ever indulge in such frivolities. But, then again, I may weaken under sustained public pressure....cheers...oldbaz.
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Reply By: Robin Miller - Wednesday, Jan 23, 2008 at 14:09

Wednesday, Jan 23, 2008 at 14:09
Hi OldBaz

The GPS I use has both street level stuff and records your tracks
as well and I think it is one of the best things around.

The ability to be able to follow your own path back to some known point and know roughly where you are is a magic tool for those who go bush.

Even a couple of weeks ago when I had to play ambulance it proved its value.

It worked out a path to a hospital 150km away that I have never been to and saved time doing this when it counted.

Later driving back to camp past midnight when I was getting tired
I followed my own tracks back to camp taking turn off's I would have had trouble sorting out in the pitch black.

By looking at the contours and road paths ahead I got a rough idea of the road ahead and also possible phone contact points.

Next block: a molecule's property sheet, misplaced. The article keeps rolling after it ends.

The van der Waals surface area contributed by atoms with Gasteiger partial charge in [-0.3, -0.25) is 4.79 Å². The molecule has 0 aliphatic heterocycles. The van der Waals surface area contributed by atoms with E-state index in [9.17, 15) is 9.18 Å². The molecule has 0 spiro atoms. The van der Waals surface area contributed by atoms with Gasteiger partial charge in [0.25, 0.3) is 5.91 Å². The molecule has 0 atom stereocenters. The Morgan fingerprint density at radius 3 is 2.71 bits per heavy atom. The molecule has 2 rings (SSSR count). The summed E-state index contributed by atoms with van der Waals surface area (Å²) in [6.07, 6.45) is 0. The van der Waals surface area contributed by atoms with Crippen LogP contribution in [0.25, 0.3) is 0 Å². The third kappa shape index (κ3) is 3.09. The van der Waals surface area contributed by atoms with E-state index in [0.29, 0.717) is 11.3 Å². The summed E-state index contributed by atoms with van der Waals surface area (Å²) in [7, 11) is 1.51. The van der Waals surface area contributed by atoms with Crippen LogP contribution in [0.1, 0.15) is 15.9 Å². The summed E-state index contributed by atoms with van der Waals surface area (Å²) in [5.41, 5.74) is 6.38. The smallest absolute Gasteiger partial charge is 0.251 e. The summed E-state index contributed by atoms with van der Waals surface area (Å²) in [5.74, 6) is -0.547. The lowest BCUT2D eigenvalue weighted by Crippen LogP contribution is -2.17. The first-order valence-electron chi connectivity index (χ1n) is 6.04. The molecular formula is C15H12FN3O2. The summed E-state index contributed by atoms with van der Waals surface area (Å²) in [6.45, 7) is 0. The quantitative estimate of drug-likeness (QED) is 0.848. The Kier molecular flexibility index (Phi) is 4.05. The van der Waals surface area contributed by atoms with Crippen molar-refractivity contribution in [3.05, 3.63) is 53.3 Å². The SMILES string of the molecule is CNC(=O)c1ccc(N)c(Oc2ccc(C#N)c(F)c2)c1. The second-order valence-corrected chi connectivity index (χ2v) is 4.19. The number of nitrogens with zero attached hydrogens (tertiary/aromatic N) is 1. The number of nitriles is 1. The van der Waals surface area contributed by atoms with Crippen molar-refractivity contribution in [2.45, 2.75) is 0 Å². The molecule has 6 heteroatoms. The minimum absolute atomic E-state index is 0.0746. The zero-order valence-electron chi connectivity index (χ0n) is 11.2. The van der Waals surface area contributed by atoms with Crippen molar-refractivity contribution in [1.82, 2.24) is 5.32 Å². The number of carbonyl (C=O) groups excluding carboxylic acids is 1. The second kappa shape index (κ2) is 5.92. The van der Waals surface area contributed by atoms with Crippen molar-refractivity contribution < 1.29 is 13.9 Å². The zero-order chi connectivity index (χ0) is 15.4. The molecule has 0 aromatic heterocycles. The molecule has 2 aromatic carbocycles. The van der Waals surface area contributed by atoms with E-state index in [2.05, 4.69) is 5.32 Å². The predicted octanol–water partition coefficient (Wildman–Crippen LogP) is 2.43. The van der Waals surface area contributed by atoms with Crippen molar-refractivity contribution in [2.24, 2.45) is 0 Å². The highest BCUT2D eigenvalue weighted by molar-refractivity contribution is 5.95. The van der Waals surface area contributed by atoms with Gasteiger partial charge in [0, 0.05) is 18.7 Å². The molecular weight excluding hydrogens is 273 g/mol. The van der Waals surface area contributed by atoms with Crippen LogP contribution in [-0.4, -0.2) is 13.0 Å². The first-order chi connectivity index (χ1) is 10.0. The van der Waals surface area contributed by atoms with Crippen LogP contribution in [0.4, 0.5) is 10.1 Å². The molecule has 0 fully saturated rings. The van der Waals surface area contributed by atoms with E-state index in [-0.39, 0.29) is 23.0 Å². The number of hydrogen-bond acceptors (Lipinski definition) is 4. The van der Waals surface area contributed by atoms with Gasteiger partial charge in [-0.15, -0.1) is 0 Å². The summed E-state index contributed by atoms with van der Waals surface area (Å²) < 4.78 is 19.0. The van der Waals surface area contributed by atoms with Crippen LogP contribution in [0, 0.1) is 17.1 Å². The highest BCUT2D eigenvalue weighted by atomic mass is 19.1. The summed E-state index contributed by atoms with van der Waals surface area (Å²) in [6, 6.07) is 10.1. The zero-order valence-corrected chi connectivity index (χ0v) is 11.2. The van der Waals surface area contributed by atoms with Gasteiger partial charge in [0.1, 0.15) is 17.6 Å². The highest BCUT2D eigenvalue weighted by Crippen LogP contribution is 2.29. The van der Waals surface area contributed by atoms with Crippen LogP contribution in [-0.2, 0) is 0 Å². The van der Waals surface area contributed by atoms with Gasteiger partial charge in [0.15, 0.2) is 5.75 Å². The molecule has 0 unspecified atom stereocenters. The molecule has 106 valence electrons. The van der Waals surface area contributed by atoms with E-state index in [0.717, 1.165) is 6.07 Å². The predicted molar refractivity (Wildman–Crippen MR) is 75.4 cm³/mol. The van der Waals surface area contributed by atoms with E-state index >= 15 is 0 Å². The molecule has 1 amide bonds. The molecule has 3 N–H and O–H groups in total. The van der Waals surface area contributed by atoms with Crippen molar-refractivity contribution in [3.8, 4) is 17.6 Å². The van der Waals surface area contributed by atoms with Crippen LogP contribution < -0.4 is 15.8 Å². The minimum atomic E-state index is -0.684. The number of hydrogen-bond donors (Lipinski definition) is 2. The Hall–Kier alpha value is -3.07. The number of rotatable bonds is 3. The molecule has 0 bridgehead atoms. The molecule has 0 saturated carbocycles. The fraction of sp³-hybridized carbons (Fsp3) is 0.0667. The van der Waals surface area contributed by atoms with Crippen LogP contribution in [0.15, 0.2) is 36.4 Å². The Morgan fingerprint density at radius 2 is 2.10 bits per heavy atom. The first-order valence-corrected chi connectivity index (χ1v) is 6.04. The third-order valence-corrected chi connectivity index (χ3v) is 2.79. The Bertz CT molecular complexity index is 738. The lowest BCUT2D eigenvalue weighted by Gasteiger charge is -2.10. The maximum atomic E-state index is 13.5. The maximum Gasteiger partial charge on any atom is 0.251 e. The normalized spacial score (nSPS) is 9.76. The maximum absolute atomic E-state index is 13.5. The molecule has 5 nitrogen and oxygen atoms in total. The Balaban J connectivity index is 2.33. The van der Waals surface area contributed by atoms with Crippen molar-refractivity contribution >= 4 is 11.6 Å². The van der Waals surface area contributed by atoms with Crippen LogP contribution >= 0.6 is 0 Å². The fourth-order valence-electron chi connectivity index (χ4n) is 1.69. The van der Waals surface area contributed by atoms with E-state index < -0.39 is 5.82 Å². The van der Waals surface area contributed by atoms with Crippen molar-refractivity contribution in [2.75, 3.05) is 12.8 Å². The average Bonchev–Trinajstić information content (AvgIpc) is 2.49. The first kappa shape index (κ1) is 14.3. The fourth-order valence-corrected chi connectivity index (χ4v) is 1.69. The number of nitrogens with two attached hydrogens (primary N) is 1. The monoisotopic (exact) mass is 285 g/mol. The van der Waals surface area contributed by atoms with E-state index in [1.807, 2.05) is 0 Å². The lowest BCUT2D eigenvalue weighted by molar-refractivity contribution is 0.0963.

Knowing when dark, that the road infront of you is not straight is also valuable as it allows you to avoid concentrating on the GPS when its not so safe.

Some technology is useless but GPS is magic.
Robin Miller

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Follow Up By: Member - Oldbaz. NSW. - Wednesday, Jan 23, 2008 at 14:32

Wednesday, Jan 23, 2008 at 14:32
Robin, you raise some very valid points & obviously know how to use the technology to advantage. My concerns stem more from the screen distraction viewpoint, & also the common location of
screens in windscreen line of sight. I am not sure of the legality of that. There must be some guidelines or rules I would think.
cheers...oldbaz.
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Follow Up By: Robin Miller - Wednesday, Jan 23, 2008 at 16:00

Wednesday, Jan 23, 2008 at 16:00
Yep they could and do distract one - but it a question of degree and common sense.

I specifically mount mine in the line of sight so that when looking at it one gets some background input from whats happening on the road. I also use it driving.